2 Kings 22:8-10 Updated American Standard Version (UASV)
8 And Hilkiah the high priest said to Shaphan the scribe, “I have found the scroll of the law in the house of Jehovah.” And Hilkiah gave the scroll to Shaphan, and he read it. 9 And Shaphan the scribe came to the king and returned the king a word, and he said, “Your servants have emptied out the money that was found in the house and have delivered it into the hand of the workmen who have the oversight of the house of Jehovah.” 10 Then Shaphan the scribe told the king, “Hilkiah the priest has given me a scroll.” And Shaphan read it before the king.
And about the year 460 B.C.E., Ezra too was inspired by God, moved along by Holy Spirit, wherein he referred to the same event. (2 Chron. 34:14-18) Ezra was deeply interested in these things, for “he was a scribe skilled in the law of Moses, which Jehovah, the God of Israel, had given.” (Ezra 7:6) It is very likely that Ezra had access to all of the scrolls of the Hebrew Scriptures that had been copied up unto his day. It seems that Ezra the inspired author, skilled copyist, and scribe was a caretaker of the inspired Word of God in his day. – Neh. 8:1-2.
As we know, the Jewish people have always been a people of the book in (1), reading it daily, (2), memorizing it, (3) valuing it, and (4) preserving it. This is because of what the Hebrew Scriptures say about reading, memorizing, valuing, and preserving it. Being that God is the author, this is what He, God Himself says about reading, memorizing, valuing, and preserving it. This is not to say that the scribes and copyists of the Hebrew Old Testament were inspired and moved along by the Holy Spirit; thus, preserving perfect copies and more than that was the case with the copyist and scribes of the New Testament, What we can say with some certainty is this, the Hebrew Scriptures were preserved with greater care and within the texts themselves, the copyists retained the copyist errors. “It is to all intents and purposes a manuscript and displays all the forms of error found in all manuscripts.” – Thomas Hunter Weir. These Masoretes were early Jewish scholars, who were the successors to the Sopherim, in the centuries following Christ, who produced what came to be known as the Masoretic text. The Masoretes were well aware of the alterations made by the earlier Sopherim. Rather than simply remove the alterations, they chose to note them in the margins or at the end of the text. These marginal notes came to be known as the Masora.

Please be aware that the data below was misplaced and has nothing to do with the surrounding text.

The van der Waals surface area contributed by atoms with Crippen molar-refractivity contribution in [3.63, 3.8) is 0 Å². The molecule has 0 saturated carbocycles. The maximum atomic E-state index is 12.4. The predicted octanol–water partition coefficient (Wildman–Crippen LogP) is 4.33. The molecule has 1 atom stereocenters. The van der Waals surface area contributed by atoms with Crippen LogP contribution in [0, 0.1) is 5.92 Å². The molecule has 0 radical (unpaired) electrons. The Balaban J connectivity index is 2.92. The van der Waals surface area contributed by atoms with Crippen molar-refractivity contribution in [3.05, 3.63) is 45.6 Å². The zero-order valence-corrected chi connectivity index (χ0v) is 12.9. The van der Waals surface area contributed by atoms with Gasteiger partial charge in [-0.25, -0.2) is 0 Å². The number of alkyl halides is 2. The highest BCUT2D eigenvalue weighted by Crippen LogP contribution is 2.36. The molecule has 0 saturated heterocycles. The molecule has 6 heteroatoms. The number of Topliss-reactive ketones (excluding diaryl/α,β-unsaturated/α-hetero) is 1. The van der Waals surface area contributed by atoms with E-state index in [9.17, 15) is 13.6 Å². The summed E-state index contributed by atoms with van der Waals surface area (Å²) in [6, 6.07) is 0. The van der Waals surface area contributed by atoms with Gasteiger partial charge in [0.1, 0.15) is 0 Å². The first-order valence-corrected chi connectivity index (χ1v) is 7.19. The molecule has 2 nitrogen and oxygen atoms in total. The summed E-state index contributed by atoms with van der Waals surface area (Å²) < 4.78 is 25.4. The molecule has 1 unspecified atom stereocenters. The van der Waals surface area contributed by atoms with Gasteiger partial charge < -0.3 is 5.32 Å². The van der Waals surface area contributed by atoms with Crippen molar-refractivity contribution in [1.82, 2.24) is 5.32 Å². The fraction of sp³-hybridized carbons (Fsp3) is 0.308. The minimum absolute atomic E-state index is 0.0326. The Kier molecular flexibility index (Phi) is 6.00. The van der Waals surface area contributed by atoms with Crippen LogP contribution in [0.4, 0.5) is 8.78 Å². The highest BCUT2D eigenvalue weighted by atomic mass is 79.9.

Bruce K. Waltke and Michael O’Connor, An Introduction to Biblical Hebrew Syntax (Winona Lake, Ind.: Eisenbrauns, 1990), pp. 3, 8.
 See Paul D. Wegner, The Journey from Texts to Translations (Grand Rapids: Baker, 2000), pp. 79–81.
 See Ernst Würthwein, The Text of the Old Testament: An Introduction to the Biblia Hebraica, trans. Erroll F. Rhodes (Grand Rapids: Eerdmans, 1979), p. 4; Emanuel Tov, Textual Criticism of the Hebrew Bible, 2nd ed. (Minneapolis: Fortress, 2001), pp. 218–20; David Diringer, “The Biblical Scripts,” in CHB 1:12.
 William F. Albright, The Archaeology of Palestine, rev. ed. (Harmondsworth, Middlesex: Penguin, 1960), pp. 149–50; Frank M. Cross, “The Oldest Manuscripts from Qumran,” JBL 74 (1955): 147–72 (repr. in QHBT, pp. 147–76); Frank M. Cross, “The Development of the Jewish Scripts” in BANE, pp. 133–202.
 Franz Rosenthal, A Grammar of Biblical Aramaic, Porta Linguarum Orientalium (Wiesbaden: Otto Harrassowitz, 1974), pp. 5–6.
 Paul D. Wegner, A Student’s Guide to Textual Criticism of the Bible: Its History, Methods & Results (Downers Grove, IL: InterVarsity Press, 2006), 59–60.